Delta night mask – homage a Kelly Clark, 1984

Delta night mask – homage a Kelly Clark, 1984

When I think of the land, I think of place, of community, of our relationship and responsibility to it and to each other. How does the landscape affects our lives, how do we determine land use, and what is our sense of place in a multi-centered society?

What is certain is the power of the land to inspire and the continued interest of artists in representing it. Although depictions of the land are most commonly identified with landscape painting, the genre can be more broadly described as place-oriented art, a definition which encompasses a variety of mediums.

As an artist, I, too, have been drawn to the land, although I have often been troubled as to how to represent it. I believe this has to do with the loaded history of landscape painting. A genre of painting dominated by European conventions, landscape painting has been used in North America to influence public opinion and, in particular, to define, inspire and justify western expansion and colonial policies.

As recognition and awareness around these issues grows, there has been a shift, not only in how we relate to the land, but also in how artists are choosing to represent it. This permanent collection exhibition explores how artists have chosen to work with the theme of landscape in ways that differ from “traditional” landscape painting. These non-conventional portrayals of landscape include works by artists such as Don Proch, Richard Gorenko, Doris Larson and Lorne Beug. These artists are not rigidly bound by history or tradition in their expressions of landscape, but rather take their inspiration from a range of sources: from the mapping of geography through science and technology to deeply personal connections with land and place.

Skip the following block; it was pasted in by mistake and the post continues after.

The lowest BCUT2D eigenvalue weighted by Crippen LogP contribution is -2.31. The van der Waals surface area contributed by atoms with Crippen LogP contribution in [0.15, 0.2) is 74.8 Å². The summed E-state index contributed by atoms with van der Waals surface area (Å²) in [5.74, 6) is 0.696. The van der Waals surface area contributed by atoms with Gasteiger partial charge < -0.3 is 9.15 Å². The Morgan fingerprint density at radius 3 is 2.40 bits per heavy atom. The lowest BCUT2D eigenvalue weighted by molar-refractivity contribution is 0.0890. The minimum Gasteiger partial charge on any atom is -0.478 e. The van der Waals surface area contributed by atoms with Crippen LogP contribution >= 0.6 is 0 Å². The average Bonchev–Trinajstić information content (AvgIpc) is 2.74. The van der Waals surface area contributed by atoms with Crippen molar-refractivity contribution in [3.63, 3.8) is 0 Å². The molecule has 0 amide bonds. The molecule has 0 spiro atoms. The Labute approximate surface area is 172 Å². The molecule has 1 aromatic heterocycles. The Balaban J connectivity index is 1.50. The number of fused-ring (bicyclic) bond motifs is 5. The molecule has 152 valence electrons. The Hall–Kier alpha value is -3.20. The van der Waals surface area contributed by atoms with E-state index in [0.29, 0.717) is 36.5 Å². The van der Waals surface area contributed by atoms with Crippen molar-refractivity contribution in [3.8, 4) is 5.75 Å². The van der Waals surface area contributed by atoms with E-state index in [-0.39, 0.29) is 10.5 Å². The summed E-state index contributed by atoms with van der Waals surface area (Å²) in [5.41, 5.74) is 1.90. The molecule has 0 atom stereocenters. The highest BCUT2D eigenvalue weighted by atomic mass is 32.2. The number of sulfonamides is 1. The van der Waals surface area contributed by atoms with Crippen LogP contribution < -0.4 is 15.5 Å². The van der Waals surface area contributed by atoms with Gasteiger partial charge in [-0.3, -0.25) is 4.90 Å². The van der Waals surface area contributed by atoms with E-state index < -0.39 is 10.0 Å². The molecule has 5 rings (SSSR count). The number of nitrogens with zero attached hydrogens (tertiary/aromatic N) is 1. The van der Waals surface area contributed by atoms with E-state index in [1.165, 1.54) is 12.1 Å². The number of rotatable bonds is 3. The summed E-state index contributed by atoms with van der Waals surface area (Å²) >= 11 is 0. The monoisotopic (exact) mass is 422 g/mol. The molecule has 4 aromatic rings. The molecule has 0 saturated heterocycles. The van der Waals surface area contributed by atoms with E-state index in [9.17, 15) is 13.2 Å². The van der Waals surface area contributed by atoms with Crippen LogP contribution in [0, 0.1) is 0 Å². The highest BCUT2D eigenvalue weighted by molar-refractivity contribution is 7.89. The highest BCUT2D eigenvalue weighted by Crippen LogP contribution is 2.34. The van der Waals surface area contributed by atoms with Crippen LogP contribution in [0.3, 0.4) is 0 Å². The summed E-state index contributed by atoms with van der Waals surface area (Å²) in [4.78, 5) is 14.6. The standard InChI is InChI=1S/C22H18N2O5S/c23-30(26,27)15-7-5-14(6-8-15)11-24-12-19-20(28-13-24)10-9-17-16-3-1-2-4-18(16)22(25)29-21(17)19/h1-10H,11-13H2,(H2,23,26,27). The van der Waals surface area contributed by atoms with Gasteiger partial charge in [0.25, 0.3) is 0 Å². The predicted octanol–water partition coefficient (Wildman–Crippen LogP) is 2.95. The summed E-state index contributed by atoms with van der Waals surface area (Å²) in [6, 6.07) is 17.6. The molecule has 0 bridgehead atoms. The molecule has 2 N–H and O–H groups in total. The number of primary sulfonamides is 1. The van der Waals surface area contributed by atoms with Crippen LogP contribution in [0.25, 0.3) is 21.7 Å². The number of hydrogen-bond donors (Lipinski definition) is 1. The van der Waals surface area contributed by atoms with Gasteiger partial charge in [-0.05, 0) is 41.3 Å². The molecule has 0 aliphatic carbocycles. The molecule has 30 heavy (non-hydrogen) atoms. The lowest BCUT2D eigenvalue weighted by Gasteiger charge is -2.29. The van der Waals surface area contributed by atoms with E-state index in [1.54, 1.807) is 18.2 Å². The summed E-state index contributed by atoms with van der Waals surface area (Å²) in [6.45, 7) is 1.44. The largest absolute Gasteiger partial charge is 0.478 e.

Artists represented in this exhibition include: Christopher Finn, Diane Pugen, Don Proch, Doris Larson, Gordon Smith, Jerry Grey, Lorna Russell, Lorne Beug, Marsha DeLouchery, Richard Gorenko, and William Lobchuk.

By Michelle LaVallee, Assistant Curator, MacKenzie Art Gallery

Image Credit:

Don Proch
Delta night mask – homage a Kelly Clark, 1984
silver point, graphite, acrylic lacquer, fiberglass, steel, fibre optics
84.5 x 36 x 42 cm
Collection of the MacKenzie Art Gallery, purchased with the financial support of the Canada Council for the Arts Acquisition Assistance Program and with funds from the James Kurtz Memorial Foundation

Organized by the MacKenzie Art Gallery with the support of the Canada Council for the Arts, the Saskatchewan Arts Board and the City of Regina Arts Commission.